***EDIT 1-26-15: These ARE NOT my tutorials, but the tutorials I used, which I thought I would share with you. If you have questions for the authors of the tutorials, please contact them directly through their pages. Thanks!***

Youtube Tutorial for Macrame Tutorial – Interchangeable / Swap Stone Necklace

Instructables Tutorial Macrame Interchangeable Stone Necklace

Instructables Interchangable Stone Macrame Necklace

 

Non Slip Loop for an Adjustable Necklace

non-slip-loop-knot

These are so easy to make, I definitely have plans to make more.

I hope you have fun making your own adjustable stone macrame pouch necklaces. If you do, pop over to my Facebook page and share an image of your necklace. I would love to see what you came up with.

Shuttle Comparison: Clover vs. Susan Bates Tatting Shuttles

Susan Bates and Clover Shuttles

Susan Bates and Clover Shuttles

As a shuttle tatter, shuttles are a necessity when it comes to creating beautiful tatted lace. However, not all shuttles are created equal, and each type has their differences, quirks, pros and cons.

This article reviews two types of shuttles commonly found at retail craft stores, and aims to help new tatters understand the difference between these two styles of shuttles.

Clover Shuttles

The first shuttles I used were Clover shuttles because they were the only shuttles I could find when I went looking for them at the craft store. After searching at Joann’s for a bit, I found them in the crochet section, wedged up under the crochet and needle felting accessories. There they were, hanging on one lone peg. (So if you’re searching at your local Joann’s, don’t give up. They are usually in the crochet accessory section somewhere.)

Clover Shuttles

Clover Shuttles

Made of plastic, Clover shuttles come in two packs, and sport a variety of fun colors. There is a ridged thumb grip in the center which is actually quite comfortable.

Clover shuttles feature a post in the middle of the shuttle which has a hole in it. To attach the thread to the shuttle, run the thread through this hole. You can either tie it to the post with a simple knot, or pull enough thread out to hold onto the end while you wind (my preferred method).

To thread a Clover shuttle you wind the thread around the shuttle. As you do, the shuttle will click each time the thread passes through the ends. Once you get used to it, the click-click, click-click of winding a shuttle is actually very soothing.

Additionally, Clover shuttles have a long pointed end, which can help with joining rings and chains together. You will want to have a small crochet hook on hand to help you with joins though, because sometimes the pick just doesn’t work for pulling thread through. (I was fairly good at joining with the pick, until I got my Susan Bates shuttle, and then I just got lazy. So now I use a crochet hook whenever I use my Clover shuttles.)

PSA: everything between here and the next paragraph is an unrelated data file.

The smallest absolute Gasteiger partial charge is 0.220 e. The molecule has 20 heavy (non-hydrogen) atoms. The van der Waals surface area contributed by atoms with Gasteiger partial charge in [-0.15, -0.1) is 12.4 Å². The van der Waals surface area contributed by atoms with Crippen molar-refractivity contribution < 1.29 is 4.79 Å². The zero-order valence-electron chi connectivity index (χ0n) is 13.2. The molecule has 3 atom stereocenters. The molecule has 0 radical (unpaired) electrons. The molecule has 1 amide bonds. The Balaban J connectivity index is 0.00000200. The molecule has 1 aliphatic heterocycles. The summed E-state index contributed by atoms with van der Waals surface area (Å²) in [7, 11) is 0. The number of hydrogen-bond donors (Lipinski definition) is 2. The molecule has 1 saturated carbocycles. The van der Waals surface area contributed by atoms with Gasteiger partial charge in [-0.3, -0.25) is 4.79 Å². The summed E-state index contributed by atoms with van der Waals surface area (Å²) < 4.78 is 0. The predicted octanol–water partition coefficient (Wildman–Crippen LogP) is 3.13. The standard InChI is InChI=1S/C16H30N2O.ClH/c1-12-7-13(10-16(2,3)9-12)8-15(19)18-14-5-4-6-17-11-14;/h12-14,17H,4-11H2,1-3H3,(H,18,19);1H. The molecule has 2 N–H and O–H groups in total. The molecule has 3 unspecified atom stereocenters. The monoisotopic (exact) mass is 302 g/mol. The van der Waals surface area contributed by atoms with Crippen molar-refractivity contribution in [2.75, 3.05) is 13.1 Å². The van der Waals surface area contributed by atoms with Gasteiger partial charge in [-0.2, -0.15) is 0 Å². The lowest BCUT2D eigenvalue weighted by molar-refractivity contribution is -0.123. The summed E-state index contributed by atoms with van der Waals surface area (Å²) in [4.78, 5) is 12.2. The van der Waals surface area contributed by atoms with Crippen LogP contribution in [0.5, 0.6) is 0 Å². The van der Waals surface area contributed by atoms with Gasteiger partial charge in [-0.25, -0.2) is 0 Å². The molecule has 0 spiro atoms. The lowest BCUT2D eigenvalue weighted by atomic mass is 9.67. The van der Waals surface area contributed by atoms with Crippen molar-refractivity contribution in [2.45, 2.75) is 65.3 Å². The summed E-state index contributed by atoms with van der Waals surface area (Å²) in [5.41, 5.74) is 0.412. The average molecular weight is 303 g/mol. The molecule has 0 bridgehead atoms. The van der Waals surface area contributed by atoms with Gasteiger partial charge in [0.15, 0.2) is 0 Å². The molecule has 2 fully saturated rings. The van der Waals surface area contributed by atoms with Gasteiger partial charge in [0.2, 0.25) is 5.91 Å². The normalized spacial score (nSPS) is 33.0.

Pros:

  • Readily available; can be picked up at most craft stores (even if they are difficult to find).
  • They are durable, and come in two packs.
  • If you drop your shuttle, the whole thing does not unwind.
  • The pick is super helpful for picking apart stiches / fixing mistakes.

Cons:

  • Winding thread is noisy, because of the tapered ends of the shuttle.
  • Not having a hook means you need more tools with you when you want to tat.
  • The pick will wear down over time, making it more difficult to join / pick apart stitches.

Conclusion: Clover shuttles are a great basic / beginner’s shuttle, particularly because you can (usually) pick them up at your local craft store.

Susan Bates Bobbin Shuttle

The Susan Bates, bobbin style shuttle is completely different from the Clover shuttle. Pretty much the first thing you’ll probably notice is the hook at the end, followed by the shape of the shuttle. It looks like a little arrow, or dart, or something.

I found one of these at Hobby Lobby, which btw has the largest tatting section I have ever seen at a craft store. They had an entire row of tatting supplies, not just one little peg in the crochet section. But I digress.

Susan Bates Bobbin Shuttle

Susan Bates Bobbin Shuttle

This type of shuttle is a bobbin style shuttle, which means it has a round bobbin (similar to a sewing machine) that you wind the thread around. Just poke the end of the thread through the small hole at the base of the bobbin, and wind away. These types of shuttles wind pretty easily, and more importantly silently.

Figuring out how to remove the bobbin is only slightly confusing. There are no directions on the packaging, and I remember wondering if I popped the bobbin out or just tried to wind it with the bobbin in place. In the end it surprised me the amount of force I had to use to remove the bobbin. So, don’t be surprised if you really have to work to get the bobbin out of the shuttle. Don’t worry, you won’t break it. I haven’t broken mine yet, and I’m pretty forceful with it.

The beauty of this shuttle is of course the hook, it makes joining a breeze. A more inclusive tool means fewer items are needed when you want to tat. Additionally, you can easily wind and unwind the bobbin as needed, without a lot of manual effort. This shuttle also tends to hold considerably more thread than its Clover counterpart because of the bobbin.

However, there are no grips on this shuttle, which means you may drop it more (I drop mine all the time). The downfall to dropping your shuttle is that it easily unfurls long lengths of thread, because there is nothing to stop it from unwinding. Additionally, this shuttle unwinds almost without effort, so you may find yourself winding it up more frequently than the Clover shuttles.

Pros:

  • Winding is super quiet because of the bobbin.
  • The attached hook is helpful.
  • Holds more thread than the Clover shuttle.

Cons:

  • Unwinds very easily, which is annoying when the shuttle is dropped.
  • The hook sometimes catches on the thread while stitches are being made.
  • The hook makes it difficult to pick apart mistakes.
  • Slips easily; not particularly great for beginning tatters.

Conclusion: Overall this is a good tool, once you get the hang of it, but is probably not the best tool for beginners. This would be my favorite shuttle, if it didn’t unwind so easily.

Of course, Clover and Susan Bates shuttles aren’t the only types of shuttles out there. There are many different kinds and styles of shuttles; however most aren’t as easily available as these two brands. Hopefully this article shed some light on the differences between these common shuttles, to help educate new tatters when it comes to picking out shuttles.

Do you have a favorite brand of shuttle, maybe one of the two listed here or another brand? Leave me a comment letting me know what you like to tat with.